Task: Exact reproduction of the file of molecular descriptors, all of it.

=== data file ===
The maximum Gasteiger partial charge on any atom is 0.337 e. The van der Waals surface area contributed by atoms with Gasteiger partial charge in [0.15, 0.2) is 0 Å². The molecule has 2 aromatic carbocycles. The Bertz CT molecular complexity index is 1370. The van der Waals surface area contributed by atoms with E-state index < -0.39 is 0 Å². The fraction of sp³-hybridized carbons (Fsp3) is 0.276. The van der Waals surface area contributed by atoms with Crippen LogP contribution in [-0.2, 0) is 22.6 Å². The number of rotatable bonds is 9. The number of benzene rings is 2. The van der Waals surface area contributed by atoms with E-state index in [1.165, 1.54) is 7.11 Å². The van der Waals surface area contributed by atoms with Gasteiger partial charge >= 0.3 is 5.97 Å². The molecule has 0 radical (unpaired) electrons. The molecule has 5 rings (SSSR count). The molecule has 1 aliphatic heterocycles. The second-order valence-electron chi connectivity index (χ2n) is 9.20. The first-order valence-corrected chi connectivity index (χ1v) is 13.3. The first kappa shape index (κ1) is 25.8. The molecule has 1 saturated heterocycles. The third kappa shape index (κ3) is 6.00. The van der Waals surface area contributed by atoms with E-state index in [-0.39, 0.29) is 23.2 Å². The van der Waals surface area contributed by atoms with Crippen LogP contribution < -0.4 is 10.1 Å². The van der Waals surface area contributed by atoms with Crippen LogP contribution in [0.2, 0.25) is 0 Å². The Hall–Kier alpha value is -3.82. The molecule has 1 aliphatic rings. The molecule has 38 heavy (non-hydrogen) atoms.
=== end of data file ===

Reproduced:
The maximum Gasteiger partial charge on any atom is 0.337 e. The van der Waals surface area contributed by atoms with Gasteiger partial charge in [0.15, 0.2) is 0 Å². The molecule has 2 aromatic carbocycles. The Bertz CT molecular complexity index is 1370. The van der Waals surface area contributed by atoms with E-state index < -0.39 is 0 Å². The fraction of sp³-hybridized carbons (Fsp3) is 0.276. The van der Waals surface area contributed by atoms with Crippen LogP contribution in [-0.2, 0) is 22.6 Å². The number of rotatable bonds is 9. The number of benzene rings is 2. The van der Waals surface area contributed by atoms with E-state index in [1.165, 1.54) is 7.11 Å². The van der Waals surface area contributed by atoms with Gasteiger partial charge >= 0.3 is 5.97 Å². The molecule has 0 radical (unpaired) electrons. The molecule has 5 rings (SSSR count). The molecule has 1 aliphatic heterocycles. The second-order valence-electron chi connectivity index (χ2n) is 9.20. The first-order valence-corrected chi connectivity index (χ1v) is 13.3. The first kappa shape index (κ1) is 25.8. The molecule has 1 saturated heterocycles. The third kappa shape index (κ3) is 6.00. The van der Waals surface area contributed by atoms with E-state index in [-0.39, 0.29) is 23.2 Å². The van der Waals surface area contributed by atoms with Crippen LogP contribution < -0.4 is 10.1 Å². The van der Waals surface area contributed by atoms with Crippen LogP contribution in [0.2, 0.25) is 0 Å². The Hall–Kier alpha value is -3.82. The molecule has 1 aliphatic rings. The molecule has 38 heavy (non-hydrogen) atoms.